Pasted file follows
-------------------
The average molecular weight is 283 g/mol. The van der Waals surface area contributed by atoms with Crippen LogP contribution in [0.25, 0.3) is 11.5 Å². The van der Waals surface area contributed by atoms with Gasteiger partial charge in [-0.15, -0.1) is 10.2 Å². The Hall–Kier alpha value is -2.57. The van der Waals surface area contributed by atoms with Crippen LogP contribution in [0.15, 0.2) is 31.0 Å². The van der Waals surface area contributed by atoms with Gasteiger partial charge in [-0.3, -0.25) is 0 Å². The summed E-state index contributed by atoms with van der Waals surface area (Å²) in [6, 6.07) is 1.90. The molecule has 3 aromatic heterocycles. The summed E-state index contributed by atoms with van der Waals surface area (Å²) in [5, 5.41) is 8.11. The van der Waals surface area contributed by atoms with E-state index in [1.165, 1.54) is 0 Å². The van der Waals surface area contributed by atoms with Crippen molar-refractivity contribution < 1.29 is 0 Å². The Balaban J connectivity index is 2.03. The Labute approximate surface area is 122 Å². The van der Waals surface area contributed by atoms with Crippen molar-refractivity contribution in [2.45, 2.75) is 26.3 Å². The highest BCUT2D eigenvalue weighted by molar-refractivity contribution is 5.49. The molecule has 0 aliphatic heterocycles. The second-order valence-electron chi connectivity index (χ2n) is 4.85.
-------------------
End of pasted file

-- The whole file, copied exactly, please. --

The average molecular weight is 283 g/mol. The van der Waals surface area contributed by atoms with Crippen LogP contribution in [0.25, 0.3) is 11.5 Å². The van der Waals surface area contributed by atoms with Gasteiger partial charge in [-0.15, -0.1) is 10.2 Å². The Hall–Kier alpha value is -2.57. The van der Waals surface area contributed by atoms with Crippen LogP contribution in [0.15, 0.2) is 31.0 Å². The van der Waals surface area contributed by atoms with Gasteiger partial charge in [-0.3, -0.25) is 0 Å². The summed E-state index contributed by atoms with van der Waals surface area (Å²) in [6, 6.07) is 1.90. The molecule has 3 aromatic heterocycles. The summed E-state index contributed by atoms with van der Waals surface area (Å²) in [5, 5.41) is 8.11. The van der Waals surface area contributed by atoms with E-state index in [1.165, 1.54) is 0 Å². The van der Waals surface area contributed by atoms with Crippen molar-refractivity contribution < 1.29 is 0 Å². The Balaban J connectivity index is 2.03. The Labute approximate surface area is 122 Å². The van der Waals surface area contributed by atoms with Crippen molar-refractivity contribution in [2.45, 2.75) is 26.3 Å². The highest BCUT2D eigenvalue weighted by molar-refractivity contribution is 5.49. The molecule has 0 aliphatic heterocycles. The second-order valence-electron chi connectivity index (χ2n) is 4.85.